Good Things to Know About Onions
- One large onion = about one cup chopped onion.
- One medium onion = about 3/4 cup chopped onion.
- For onion juice: place half an onion, with the skin still on, in a lemon squeezer.
- The National Onion Association has provided a useful guide for cutting onions available here
- Have a selection of small, medium and large onions on hand to match your recipe requirements.
- For optimal flavor, use all of a freshly-cut onion immediately.
- Use a sharp knife—a dull knife can slip and will mash rather than slice through the onion.
- Use a straight-edge chef’s knife, rather than a serrated knife, for cleaner cuts.
- Be sure your cutting board is positioned securely on the counter. If necessary, place a damp kitchen towel underneath to keep the board from sliding around.
- Peel onions after they have been halved lengthwise, and the top has been trimmed off.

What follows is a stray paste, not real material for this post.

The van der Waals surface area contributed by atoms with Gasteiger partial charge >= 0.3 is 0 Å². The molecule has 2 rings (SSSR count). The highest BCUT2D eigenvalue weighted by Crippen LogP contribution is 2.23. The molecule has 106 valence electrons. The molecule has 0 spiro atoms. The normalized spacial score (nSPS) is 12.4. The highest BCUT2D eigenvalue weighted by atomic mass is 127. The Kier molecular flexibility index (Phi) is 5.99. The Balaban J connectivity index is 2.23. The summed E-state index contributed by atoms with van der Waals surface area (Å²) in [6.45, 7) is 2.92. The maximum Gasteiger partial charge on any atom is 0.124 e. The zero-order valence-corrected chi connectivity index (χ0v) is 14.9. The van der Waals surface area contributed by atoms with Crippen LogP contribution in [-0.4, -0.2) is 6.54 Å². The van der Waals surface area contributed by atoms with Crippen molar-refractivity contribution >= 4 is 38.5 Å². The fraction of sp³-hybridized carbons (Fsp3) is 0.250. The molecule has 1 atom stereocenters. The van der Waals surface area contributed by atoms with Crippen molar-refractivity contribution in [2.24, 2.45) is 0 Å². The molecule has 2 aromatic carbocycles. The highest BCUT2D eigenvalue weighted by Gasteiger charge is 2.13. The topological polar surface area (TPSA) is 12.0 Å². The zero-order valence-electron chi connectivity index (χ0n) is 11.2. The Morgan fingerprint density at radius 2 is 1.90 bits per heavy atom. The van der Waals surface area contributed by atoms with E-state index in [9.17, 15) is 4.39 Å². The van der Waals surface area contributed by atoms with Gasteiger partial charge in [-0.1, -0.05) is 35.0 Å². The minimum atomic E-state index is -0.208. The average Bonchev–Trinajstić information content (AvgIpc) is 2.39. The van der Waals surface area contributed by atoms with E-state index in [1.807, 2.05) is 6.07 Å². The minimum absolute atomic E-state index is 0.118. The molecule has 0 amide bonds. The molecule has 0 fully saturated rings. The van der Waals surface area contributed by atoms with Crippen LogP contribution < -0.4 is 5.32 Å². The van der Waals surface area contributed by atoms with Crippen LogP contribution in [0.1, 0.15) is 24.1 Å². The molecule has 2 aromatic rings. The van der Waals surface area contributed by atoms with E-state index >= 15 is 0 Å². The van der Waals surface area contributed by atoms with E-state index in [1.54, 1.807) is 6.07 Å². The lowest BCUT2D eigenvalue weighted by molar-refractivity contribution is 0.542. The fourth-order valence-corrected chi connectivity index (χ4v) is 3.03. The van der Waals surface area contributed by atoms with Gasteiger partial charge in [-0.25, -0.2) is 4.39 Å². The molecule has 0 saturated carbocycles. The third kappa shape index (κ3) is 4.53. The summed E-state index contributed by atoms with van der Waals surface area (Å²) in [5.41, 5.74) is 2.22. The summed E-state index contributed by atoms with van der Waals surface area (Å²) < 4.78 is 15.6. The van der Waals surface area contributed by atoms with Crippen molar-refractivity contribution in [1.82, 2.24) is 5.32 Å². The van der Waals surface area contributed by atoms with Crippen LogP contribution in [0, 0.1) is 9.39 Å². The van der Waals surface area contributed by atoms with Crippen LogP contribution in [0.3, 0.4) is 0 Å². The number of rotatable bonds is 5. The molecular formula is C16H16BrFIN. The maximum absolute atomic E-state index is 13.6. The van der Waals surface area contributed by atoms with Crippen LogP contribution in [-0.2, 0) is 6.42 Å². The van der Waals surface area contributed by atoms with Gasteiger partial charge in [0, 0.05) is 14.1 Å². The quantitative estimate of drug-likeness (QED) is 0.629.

- Trim off the root or the bottom end last as it is believed that most of the tear-causing compounds are stored in the root end of the onion.
- Freezing whole onion for about 20 minutes before cutting will help reduce eye-tearing.
- The food processor is an option if you need a lot of chopped onions, but beware as it only takes a few seconds to go from chopped onions to a soggy purée.
- To slice onions, place the peeled, onion-half cut-side down, and cut crosswise into half moons as thin as you like. This shape is good for caramelizing onions to use in onion soup.
- For onion rings, peel the onion without halving it, but be careful to get the onion as stable as you can on a cutting surface, and keep your fingers tucked in.